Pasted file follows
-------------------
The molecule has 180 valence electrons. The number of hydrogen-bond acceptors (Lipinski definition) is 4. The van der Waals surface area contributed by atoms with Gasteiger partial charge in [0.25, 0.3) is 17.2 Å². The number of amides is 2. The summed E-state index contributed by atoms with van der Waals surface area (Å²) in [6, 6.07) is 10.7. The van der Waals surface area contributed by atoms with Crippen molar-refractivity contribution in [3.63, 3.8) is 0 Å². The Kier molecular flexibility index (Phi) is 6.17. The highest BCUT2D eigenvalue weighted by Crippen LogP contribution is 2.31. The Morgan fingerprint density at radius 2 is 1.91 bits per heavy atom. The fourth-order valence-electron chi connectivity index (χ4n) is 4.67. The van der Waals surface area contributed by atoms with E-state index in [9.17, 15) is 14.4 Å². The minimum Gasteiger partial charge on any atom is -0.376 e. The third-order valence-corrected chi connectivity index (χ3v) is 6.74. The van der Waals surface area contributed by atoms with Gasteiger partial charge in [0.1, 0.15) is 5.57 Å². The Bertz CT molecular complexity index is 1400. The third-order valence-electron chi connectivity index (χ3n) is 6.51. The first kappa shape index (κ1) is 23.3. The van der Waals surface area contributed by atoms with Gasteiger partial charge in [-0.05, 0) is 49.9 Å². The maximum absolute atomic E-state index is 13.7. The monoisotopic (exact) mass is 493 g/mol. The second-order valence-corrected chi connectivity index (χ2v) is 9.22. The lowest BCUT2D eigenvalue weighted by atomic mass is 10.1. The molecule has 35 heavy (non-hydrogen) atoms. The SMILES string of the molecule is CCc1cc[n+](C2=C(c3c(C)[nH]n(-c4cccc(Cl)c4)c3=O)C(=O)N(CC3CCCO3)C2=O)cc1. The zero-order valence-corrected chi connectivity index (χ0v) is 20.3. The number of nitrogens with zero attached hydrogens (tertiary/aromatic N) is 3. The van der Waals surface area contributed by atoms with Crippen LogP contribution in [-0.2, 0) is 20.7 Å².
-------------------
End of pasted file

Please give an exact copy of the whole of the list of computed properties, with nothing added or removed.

The molecule has 180 valence electrons. The number of hydrogen-bond acceptors (Lipinski definition) is 4. The van der Waals surface area contributed by atoms with Gasteiger partial charge in [0.25, 0.3) is 17.2 Å². The number of amides is 2. The summed E-state index contributed by atoms with van der Waals surface area (Å²) in [6, 6.07) is 10.7. The van der Waals surface area contributed by atoms with Crippen molar-refractivity contribution in [3.63, 3.8) is 0 Å². The Kier molecular flexibility index (Phi) is 6.17. The highest BCUT2D eigenvalue weighted by Crippen LogP contribution is 2.31. The Morgan fingerprint density at radius 2 is 1.91 bits per heavy atom. The fourth-order valence-electron chi connectivity index (χ4n) is 4.67. The van der Waals surface area contributed by atoms with E-state index in [9.17, 15) is 14.4 Å². The minimum Gasteiger partial charge on any atom is -0.376 e. The third-order valence-corrected chi connectivity index (χ3v) is 6.74. The van der Waals surface area contributed by atoms with Gasteiger partial charge in [0.1, 0.15) is 5.57 Å². The Bertz CT molecular complexity index is 1400. The third-order valence-electron chi connectivity index (χ3n) is 6.51. The first kappa shape index (κ1) is 23.3. The van der Waals surface area contributed by atoms with Gasteiger partial charge in [-0.05, 0) is 49.9 Å². The maximum absolute atomic E-state index is 13.7. The monoisotopic (exact) mass is 493 g/mol. The second-order valence-corrected chi connectivity index (χ2v) is 9.22. The lowest BCUT2D eigenvalue weighted by atomic mass is 10.1. The molecule has 35 heavy (non-hydrogen) atoms. The SMILES string of the molecule is CCc1cc[n+](C2=C(c3c(C)[nH]n(-c4cccc(Cl)c4)c3=O)C(=O)N(CC3CCCO3)C2=O)cc1. The zero-order valence-corrected chi connectivity index (χ0v) is 20.3. The number of nitrogens with zero attached hydrogens (tertiary/aromatic N) is 3. The van der Waals surface area contributed by atoms with Crippen LogP contribution in [-0.2, 0) is 20.7 Å².